My son, aged five, has made it fairly clear that he wants to learn how to play the piano. Actually, to be more accurate, he’s made it clear that he wants to own a piano, because he enjoys playing it, whether he’s learned how to or not.
I’ve started this article about Nina Simone with an anecdote about my son because they share the same musical impulses, a couple of generations apart. The difference is that Nina Simone (born Eunice Kathleen Waymon in 1933) started her journey about two years earlier in her life than my budding pianist has. She started playing at the age of three, famously too little to even reach the pedals.
There were other barriers too; bigger ones that couldn’t be solved by simply growing taller over time. An early student of a classical repertoire, Nina’s aim was to become a renowned African-American classical pianist. And with those two first prefixes, African-American, we suddenly find ourselves facing racial tensions that three year-old Nina would have been blissfully unaware of.
It’s easy to define an artist like Nina Simone by what she wasn’t allowed to do, what she was denied, and the struggles she was forced to overcome. This is one of the many occupational hazards of being a black artist, of any discipline, in the modern western world. You can find yourself characterised by racism and race politics. At the same time, it would be naive to ignore these contexts. After years spent learning her craft, playing in churches and winning a one year scholarship at New York’s internationally renowned Juilliard School for the performing arts, Nina Simone still found herself hindered from progress by the colour of her skin. After being denied a scholarship to Philadelphia’s Curtis Institute of Music, she later stated in an interview that she was refused ‘because I was black.’
Her blackness shines through the legacy of her work. In an important sense, she stands as a figure synonymous with black excellence: regal, powerful and poised. It’s hard to find a photograph of her that isn’t exuding a confidence that feels difficult to separate from her identity as a black woman, having grown and lived in an era of overt racism and discrimination. It’s no accident and little surprise that by the 1960s, Nina had become active in the US Civil Rights movement, recording songs that become anthems for the cause. One example, “Mississippi Goddam,” was banned across parts of the US South for its unflinching critique of the racism common in the region, set to an upbeat, almost jaunty tune. The contradictions are fascinating – using popular music to define the experiences of black communities who were terrorised by state sponsored white supremacy.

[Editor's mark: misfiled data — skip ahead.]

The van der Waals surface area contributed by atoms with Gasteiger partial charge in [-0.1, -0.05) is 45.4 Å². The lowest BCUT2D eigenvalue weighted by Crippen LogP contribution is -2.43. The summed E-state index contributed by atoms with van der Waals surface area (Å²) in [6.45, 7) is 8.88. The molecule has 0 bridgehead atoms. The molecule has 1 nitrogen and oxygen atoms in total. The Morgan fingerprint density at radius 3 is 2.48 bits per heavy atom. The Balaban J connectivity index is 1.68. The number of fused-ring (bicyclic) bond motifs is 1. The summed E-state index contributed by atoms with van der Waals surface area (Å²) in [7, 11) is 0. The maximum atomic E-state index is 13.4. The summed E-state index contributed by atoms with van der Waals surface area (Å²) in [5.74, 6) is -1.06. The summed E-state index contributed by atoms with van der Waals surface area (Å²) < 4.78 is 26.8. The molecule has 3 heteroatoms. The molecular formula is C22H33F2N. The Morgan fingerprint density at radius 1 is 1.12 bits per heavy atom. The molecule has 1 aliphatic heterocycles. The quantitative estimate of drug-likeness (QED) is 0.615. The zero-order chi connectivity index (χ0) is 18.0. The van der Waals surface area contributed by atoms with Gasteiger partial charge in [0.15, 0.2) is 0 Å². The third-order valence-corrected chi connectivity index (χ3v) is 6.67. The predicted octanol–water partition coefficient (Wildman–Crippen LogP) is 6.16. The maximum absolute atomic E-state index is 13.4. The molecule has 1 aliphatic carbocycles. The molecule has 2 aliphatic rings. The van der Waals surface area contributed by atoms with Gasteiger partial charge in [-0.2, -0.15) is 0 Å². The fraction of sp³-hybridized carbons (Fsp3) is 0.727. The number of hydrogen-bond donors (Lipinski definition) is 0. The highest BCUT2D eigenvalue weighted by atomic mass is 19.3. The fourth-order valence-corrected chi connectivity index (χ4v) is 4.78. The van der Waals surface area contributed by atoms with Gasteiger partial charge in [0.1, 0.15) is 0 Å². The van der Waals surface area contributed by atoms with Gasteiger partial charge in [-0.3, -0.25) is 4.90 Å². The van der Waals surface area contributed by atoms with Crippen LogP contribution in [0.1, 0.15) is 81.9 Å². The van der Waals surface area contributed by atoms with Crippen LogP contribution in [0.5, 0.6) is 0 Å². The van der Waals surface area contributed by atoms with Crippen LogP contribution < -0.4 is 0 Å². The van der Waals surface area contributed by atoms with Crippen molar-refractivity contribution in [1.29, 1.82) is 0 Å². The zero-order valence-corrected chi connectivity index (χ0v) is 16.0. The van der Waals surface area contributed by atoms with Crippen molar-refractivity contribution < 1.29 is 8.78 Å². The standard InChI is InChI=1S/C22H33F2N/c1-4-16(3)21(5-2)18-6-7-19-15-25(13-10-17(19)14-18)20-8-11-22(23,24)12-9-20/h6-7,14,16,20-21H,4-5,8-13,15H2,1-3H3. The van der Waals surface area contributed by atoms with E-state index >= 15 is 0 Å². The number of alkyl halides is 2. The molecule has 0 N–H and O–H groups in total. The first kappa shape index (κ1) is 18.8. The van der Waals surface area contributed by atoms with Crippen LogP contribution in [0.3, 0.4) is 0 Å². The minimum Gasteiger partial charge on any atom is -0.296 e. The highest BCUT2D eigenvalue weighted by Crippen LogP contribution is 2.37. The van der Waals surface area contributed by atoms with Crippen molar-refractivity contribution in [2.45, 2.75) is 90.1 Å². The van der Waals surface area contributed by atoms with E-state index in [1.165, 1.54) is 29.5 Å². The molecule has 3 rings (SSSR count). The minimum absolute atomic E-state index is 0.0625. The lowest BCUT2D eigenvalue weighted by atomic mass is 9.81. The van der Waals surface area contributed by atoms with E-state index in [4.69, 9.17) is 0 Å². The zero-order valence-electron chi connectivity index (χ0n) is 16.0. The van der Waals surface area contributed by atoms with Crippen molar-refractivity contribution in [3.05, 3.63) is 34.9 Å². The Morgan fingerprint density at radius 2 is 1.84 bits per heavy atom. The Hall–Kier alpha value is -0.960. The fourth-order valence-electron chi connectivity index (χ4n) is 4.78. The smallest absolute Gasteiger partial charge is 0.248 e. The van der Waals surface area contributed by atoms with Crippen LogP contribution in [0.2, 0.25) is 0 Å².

And yet, Nina Simone has never been archetypal. One of her enduring hits, 1968’s “Ain’t Got No / I Got Life” is a glorious celebration of being your truest self and living your own life. The lyrics chant through a list of everything that makes you you, from your hair to your toes to your soul, alongside an exhilarating dismissal of all the things you might not have: be it wine, schooling or religion. It’s a powerfully universal idea: that the only person who gets to define you, is yourself – insecurities and contradictions in tow.
In many ways, Nina Simone pushed back against accepted norms. The music that made her popular leaned away from the Eurocentric conformity of a classical canon, towards a distinctly African-American heritage. Jazz, Blues, Soul… genres of music that are political by nature if not definition, challenging the status quo and centring black creative expression. In an important sense, Nina Simone is an emblem of this kind of political populism; simultaneously enigmatic and inviting.
Of course, her legacy lives on. If you examine hip hop, the biggest American cultural export of the 20th century, it’s not long until you find nods to Nina Simone and the black pride she represents. One resonant moment for me is in 1996’s “Ready Or Not” by the Fugees, where Lauryn Hill chastises so-called gangsta rappers for ‘imitating Al Capone’, asserting that she’ll ‘be Nina Simone’ instead. Then In 2017, Jay Z’s “The Story of OJ” employed a sample of Nina Simone’s “Four Women”, itself an essay into colourism, racism and the post-slavery stereotypes levelled at black American women.
The references might be subtle, but the depth of criticality and humanity in Nina Simone’s catalogue can be felt as well as heard, even if they aren’t academically understood. For many listeners, the song “My Baby Just Cares For Me” will be a stand-out, a jazz standard that Nina recorded for her debut album, “Little Girl Blue,” in 1957, that was then revitalised via a perfume advert in 1987. The song has a whimsical simplicity that speaks to the sociable, intimate side of jazz, one of the many tones that the artist could paint with sound.
Now, ninety years after her birth, Nina Simone remains a cultural figure deserving of critical attention and praise alike. But more than this, her music remains both resonant and relevant in an age where we’re still grappling with racial discrimination and black women continue to face the harsh intersections of racism and sexism. Here, Nina Simone will always be an example of how to illuminate dark places and turn social challenges into creative insight.
Jeffrey Boakye is an author, broadcaster and educator with a particular interest in issues surrounding race, masculinity, education and popular culture. He provides training for schools, universities and businesses, and co-hosts BBC Radio 4’s award-winning “Add to Playlist” programme.
Header image: Jack Robinson/Hulton Archive/Getty